He’s the deputy head of the Centre for Psychedelic Research at Imperial College London alongside Dr. Robin Carhart-Harris who also recently appeared on London Real.

In 2009, David Nutt famously asserted that “ecstasy and LSD were less harmful than alcohol.” 

People were shocked – how could this be so? 

Because of this statement, he was subsequently fired from the government Advisory Council on the Misuse of Drugs.

David’s latest book entitled Drink? The New Science of Alcohol and Your Health explores the science of alcohol, its detrimental effects on health, and the damage this usually-embraced substance causes humankind.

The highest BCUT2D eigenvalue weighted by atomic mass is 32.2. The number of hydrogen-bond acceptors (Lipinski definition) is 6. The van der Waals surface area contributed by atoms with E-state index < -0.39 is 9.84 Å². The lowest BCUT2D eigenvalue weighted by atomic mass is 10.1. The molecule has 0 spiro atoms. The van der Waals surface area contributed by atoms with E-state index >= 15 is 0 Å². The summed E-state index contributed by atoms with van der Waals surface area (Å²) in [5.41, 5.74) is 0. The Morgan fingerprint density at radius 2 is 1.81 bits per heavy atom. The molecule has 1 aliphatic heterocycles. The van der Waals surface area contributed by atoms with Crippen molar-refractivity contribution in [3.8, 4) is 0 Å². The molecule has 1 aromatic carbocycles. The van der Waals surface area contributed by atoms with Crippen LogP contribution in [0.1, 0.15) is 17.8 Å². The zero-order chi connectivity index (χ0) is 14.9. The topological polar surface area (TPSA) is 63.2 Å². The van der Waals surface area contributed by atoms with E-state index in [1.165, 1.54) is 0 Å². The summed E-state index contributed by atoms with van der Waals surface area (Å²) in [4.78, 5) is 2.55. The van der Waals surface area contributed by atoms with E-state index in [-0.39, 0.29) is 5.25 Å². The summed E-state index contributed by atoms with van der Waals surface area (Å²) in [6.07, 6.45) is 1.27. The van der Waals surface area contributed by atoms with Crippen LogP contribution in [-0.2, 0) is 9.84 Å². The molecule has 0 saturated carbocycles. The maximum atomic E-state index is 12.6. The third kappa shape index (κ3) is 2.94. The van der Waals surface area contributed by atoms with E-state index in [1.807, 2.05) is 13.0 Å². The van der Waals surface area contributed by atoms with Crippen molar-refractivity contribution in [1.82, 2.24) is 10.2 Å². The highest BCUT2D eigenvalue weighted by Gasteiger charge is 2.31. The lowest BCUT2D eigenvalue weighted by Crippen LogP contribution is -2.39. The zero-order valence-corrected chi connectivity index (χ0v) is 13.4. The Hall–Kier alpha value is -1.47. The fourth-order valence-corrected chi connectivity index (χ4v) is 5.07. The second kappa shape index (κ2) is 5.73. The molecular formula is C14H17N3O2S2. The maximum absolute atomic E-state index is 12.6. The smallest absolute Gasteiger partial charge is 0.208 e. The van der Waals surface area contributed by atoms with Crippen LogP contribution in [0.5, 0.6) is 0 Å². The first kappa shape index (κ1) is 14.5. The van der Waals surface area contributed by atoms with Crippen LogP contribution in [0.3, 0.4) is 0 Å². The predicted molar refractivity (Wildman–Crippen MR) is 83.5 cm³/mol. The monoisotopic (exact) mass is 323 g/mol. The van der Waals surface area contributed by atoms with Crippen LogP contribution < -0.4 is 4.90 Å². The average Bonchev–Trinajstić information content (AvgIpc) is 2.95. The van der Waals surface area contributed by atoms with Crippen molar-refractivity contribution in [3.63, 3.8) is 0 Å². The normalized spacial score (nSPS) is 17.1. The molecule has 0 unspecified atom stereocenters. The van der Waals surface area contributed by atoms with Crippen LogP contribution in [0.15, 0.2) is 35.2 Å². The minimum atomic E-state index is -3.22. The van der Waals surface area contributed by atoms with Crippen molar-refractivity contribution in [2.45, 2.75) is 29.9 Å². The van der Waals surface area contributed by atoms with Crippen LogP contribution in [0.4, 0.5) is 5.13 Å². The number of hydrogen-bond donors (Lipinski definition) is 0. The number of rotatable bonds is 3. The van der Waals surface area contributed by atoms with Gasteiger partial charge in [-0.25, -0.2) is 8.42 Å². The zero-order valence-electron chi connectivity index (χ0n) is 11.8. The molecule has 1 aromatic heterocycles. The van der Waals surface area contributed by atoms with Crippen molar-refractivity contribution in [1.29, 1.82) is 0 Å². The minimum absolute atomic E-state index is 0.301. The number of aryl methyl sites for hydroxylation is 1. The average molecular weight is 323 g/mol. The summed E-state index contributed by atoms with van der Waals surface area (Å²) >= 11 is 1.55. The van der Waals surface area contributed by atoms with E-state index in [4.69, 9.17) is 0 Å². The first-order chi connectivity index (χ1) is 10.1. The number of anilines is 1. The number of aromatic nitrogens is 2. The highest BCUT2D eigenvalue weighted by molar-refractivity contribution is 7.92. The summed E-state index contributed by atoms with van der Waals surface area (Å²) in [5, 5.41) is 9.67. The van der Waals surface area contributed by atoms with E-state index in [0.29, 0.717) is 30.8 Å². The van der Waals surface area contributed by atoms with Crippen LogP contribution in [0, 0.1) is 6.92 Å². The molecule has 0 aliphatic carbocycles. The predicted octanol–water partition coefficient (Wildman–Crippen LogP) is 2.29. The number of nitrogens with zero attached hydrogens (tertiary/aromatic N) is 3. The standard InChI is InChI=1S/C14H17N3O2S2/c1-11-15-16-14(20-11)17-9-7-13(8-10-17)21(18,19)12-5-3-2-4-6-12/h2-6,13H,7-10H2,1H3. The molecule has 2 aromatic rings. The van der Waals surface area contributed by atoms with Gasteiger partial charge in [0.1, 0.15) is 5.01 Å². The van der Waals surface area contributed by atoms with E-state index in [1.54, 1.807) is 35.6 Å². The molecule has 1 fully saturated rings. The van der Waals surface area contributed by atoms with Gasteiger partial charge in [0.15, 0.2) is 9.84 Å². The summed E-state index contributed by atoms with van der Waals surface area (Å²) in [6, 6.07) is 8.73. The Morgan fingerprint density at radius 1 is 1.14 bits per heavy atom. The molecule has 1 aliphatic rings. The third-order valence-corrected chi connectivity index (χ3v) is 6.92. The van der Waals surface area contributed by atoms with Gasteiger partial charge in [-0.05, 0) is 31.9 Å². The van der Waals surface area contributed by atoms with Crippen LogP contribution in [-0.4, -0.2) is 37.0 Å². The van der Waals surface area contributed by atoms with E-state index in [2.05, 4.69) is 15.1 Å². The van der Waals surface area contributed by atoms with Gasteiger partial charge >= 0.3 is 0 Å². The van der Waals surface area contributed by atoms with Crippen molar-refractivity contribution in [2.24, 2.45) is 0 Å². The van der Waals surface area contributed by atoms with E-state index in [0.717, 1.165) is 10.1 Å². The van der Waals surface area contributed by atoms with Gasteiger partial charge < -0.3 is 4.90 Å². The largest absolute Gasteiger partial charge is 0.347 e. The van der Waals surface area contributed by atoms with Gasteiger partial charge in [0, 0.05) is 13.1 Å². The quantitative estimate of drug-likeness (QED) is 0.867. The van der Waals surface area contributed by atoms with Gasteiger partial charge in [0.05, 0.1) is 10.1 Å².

Alcohol is now the #1 cause of death of men aged 16-54 in the U.K. Soon, it will be the #1 killer of women in that age range, too. 

It used to be that men were the ones who drank too much, but now, the drinking habits of women are changing rapidly. 

In fact, in the U.K, women under age 40 now drink more than men of the same age do. This is serious because they usually have a lower body weight and different rate of metabolism…

So a few drinks has a much bigger effect on women, too. Soon, we’ll see the death toll rise in the female population.

The U.S. isn’t far behind. According to the National Institute of Alcohol Abuse and Alcoholism, “An estimated 88,0005 people (approximately 62,000 men and 26,000 women) die from alcohol-related causes annually, making alcohol the third leading preventable cause of death in the United States.”

And This Problem Isn’t Limited To The U.S. And The U.K…